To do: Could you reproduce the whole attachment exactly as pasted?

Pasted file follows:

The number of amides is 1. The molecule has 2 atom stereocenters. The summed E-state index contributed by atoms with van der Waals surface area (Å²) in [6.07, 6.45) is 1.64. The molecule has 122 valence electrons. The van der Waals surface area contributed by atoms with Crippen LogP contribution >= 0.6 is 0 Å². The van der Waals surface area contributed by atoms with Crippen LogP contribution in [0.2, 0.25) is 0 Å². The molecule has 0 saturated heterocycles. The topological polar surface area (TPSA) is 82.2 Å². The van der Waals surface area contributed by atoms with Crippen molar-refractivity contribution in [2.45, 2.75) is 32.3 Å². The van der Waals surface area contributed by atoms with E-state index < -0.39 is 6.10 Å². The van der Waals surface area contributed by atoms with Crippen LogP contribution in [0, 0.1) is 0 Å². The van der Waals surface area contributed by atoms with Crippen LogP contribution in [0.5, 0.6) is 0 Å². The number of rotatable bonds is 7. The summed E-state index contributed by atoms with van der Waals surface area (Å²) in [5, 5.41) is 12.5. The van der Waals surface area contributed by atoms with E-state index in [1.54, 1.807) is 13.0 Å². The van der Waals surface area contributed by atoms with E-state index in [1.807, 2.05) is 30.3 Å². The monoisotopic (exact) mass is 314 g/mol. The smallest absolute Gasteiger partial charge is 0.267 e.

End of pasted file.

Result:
The number of amides is 1. The molecule has 2 atom stereocenters. The summed E-state index contributed by atoms with van der Waals surface area (Å²) in [6.07, 6.45) is 1.64. The molecule has 122 valence electrons. The van der Waals surface area contributed by atoms with Crippen LogP contribution >= 0.6 is 0 Å². The van der Waals surface area contributed by atoms with Crippen LogP contribution in [0.2, 0.25) is 0 Å². The molecule has 0 saturated heterocycles. The topological polar surface area (TPSA) is 82.2 Å². The van der Waals surface area contributed by atoms with Crippen molar-refractivity contribution in [2.45, 2.75) is 32.3 Å². The van der Waals surface area contributed by atoms with E-state index < -0.39 is 6.10 Å². The van der Waals surface area contributed by atoms with Crippen LogP contribution in [0, 0.1) is 0 Å². The van der Waals surface area contributed by atoms with Crippen LogP contribution in [0.5, 0.6) is 0 Å². The number of rotatable bonds is 7. The summed E-state index contributed by atoms with van der Waals surface area (Å²) in [5, 5.41) is 12.5. The van der Waals surface area contributed by atoms with E-state index in [1.54, 1.807) is 13.0 Å². The van der Waals surface area contributed by atoms with E-state index in [1.807, 2.05) is 30.3 Å². The monoisotopic (exact) mass is 314 g/mol. The smallest absolute Gasteiger partial charge is 0.267 e.